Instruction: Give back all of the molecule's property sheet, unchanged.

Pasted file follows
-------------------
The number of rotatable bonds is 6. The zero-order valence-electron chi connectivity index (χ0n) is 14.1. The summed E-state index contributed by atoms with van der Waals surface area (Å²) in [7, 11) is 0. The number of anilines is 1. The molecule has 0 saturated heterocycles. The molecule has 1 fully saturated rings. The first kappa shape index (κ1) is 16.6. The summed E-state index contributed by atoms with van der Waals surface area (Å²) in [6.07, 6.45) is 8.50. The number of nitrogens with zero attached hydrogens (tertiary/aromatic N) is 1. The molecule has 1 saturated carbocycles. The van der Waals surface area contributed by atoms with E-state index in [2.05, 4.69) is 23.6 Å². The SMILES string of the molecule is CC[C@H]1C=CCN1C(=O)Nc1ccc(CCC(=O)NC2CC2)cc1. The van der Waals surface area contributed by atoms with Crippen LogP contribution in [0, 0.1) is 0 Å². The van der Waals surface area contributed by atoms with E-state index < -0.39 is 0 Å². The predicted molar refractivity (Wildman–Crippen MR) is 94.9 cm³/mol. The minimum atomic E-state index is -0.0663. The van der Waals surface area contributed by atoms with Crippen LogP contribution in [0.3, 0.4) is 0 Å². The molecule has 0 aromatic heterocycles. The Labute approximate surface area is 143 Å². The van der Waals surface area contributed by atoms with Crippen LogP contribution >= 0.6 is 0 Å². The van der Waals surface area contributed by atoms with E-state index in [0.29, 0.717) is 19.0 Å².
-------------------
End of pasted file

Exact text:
The number of rotatable bonds is 6. The zero-order valence-electron chi connectivity index (χ0n) is 14.1. The summed E-state index contributed by atoms with van der Waals surface area (Å²) in [7, 11) is 0. The number of anilines is 1. The molecule has 0 saturated heterocycles. The molecule has 1 fully saturated rings. The first kappa shape index (κ1) is 16.6. The summed E-state index contributed by atoms with van der Waals surface area (Å²) in [6.07, 6.45) is 8.50. The number of nitrogens with zero attached hydrogens (tertiary/aromatic N) is 1. The molecule has 1 saturated carbocycles. The van der Waals surface area contributed by atoms with E-state index in [2.05, 4.69) is 23.6 Å². The SMILES string of the molecule is CC[C@H]1C=CCN1C(=O)Nc1ccc(CCC(=O)NC2CC2)cc1. The van der Waals surface area contributed by atoms with Crippen LogP contribution in [0, 0.1) is 0 Å². The van der Waals surface area contributed by atoms with E-state index < -0.39 is 0 Å². The predicted molar refractivity (Wildman–Crippen MR) is 94.9 cm³/mol. The minimum atomic E-state index is -0.0663. The van der Waals surface area contributed by atoms with Crippen LogP contribution in [0.3, 0.4) is 0 Å². The molecule has 0 aromatic heterocycles. The Labute approximate surface area is 143 Å². The van der Waals surface area contributed by atoms with Crippen LogP contribution >= 0.6 is 0 Å². The van der Waals surface area contributed by atoms with E-state index in [0.29, 0.717) is 19.0 Å².